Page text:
HL Deb 21 April 1891 vol 352 cc1013-4

Order of the Day for the Second Reading, read.


My Lords, the Bill which I have the honour to present to the House and to ask your Lordships to give a Second Reading to is a very short Bill for the purpose of amending in two points the Merchandise Marks Act of 1887. That Act, as your Lordships are aware, imposes penalties for the fraudulent or improper use of trade marks and trade descriptions, and amongst other things gives power for the detention and confiscation of goods which are falsely and improperly marked. The Act was made the subject of inquiry by a Committee of the House of Commons last year, and they reported that its operation had been generally most beneficial to the trade of the country, and that the importation of fraudulently marked goods had been materially diminished. Several proposals for the amendment of the Act, some to make it more stringent, and some in the contrary direction, were put before the Committee, and, were almost in every case rejected by the Committee which, with practical unanimity, advocated the amendment of the Act in regard to two points only. Two defects were pointed out. In the first place, there are a certain number of articles of a perishable or consumable kind which cannot by their nature be the subject of trade marks, and there is, therefore, a difficulty in getting sufficient evidence to warrant the Customs authorities, in whose hands the enforcement of the Act is placed, in taking action with regard to them. There are also cases which do not affect individual trade marks, but which are cases rather of adulteration or fraudulent misrepresentation of the quality of the goods as being different to what it really is. In the second place, there are cases which do not so much affect individual interests, but rather the general interest of the community, or a considerable section of the community, or a large section of trade, and, therefore, it is unfair and improper that the onus of prosecuting should be placed upon individuals. The object of this Bill is to remedy those two defects. It has only two clauses, the first of which provides that the Customs' entry shall be held as sufficient evidence to prove the fraudulence of the trade mark or the trade description. The other clause enacts that regulations may be made providing that in cases which appear to the Board of Trade to affect the general interests of the country, or of a section of the community, or of a trade, prosecutions for offences under the Act may be undertaken by the Board of Trade. Of course, that is a power which must be exercised with great care and under definite conditions and regulations. The same clause provides a power to the Board of Trade, with the concurrence of the Lord Chancellor, to make regulations for putting in force this part of the Act. I may mention to your Lordships that this Bill has passed absolutely unopposed, and without any alteration whatever, through the other House of Parliament, and I think, therefore, I may appeal to your Lordships with confidence to give it a Second Reading.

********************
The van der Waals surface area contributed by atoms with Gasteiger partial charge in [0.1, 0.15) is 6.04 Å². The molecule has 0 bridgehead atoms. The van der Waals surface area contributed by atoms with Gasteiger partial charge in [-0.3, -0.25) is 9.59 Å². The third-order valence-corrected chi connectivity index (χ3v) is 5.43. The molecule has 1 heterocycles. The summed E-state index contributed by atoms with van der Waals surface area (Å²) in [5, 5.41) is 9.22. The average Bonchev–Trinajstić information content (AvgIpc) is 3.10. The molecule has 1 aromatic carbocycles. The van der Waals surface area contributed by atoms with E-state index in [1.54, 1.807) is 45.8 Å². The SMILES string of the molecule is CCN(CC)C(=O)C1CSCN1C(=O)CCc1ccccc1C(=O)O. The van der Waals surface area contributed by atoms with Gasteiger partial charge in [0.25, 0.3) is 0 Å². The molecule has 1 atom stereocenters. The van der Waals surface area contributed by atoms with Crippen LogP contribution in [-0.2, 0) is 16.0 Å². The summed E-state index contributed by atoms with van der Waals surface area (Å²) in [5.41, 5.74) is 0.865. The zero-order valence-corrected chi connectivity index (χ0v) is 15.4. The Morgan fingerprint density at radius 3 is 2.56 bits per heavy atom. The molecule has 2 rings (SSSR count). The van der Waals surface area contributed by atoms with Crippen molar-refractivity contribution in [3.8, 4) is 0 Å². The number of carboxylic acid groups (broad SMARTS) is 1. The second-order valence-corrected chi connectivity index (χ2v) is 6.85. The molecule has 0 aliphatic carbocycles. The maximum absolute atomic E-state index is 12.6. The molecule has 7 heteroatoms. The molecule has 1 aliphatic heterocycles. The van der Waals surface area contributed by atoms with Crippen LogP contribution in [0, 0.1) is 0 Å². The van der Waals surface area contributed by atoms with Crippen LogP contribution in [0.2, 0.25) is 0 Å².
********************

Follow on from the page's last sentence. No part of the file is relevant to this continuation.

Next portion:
Bill read 2a (according to order), and committed to a Committee of the Whole House on Friday next.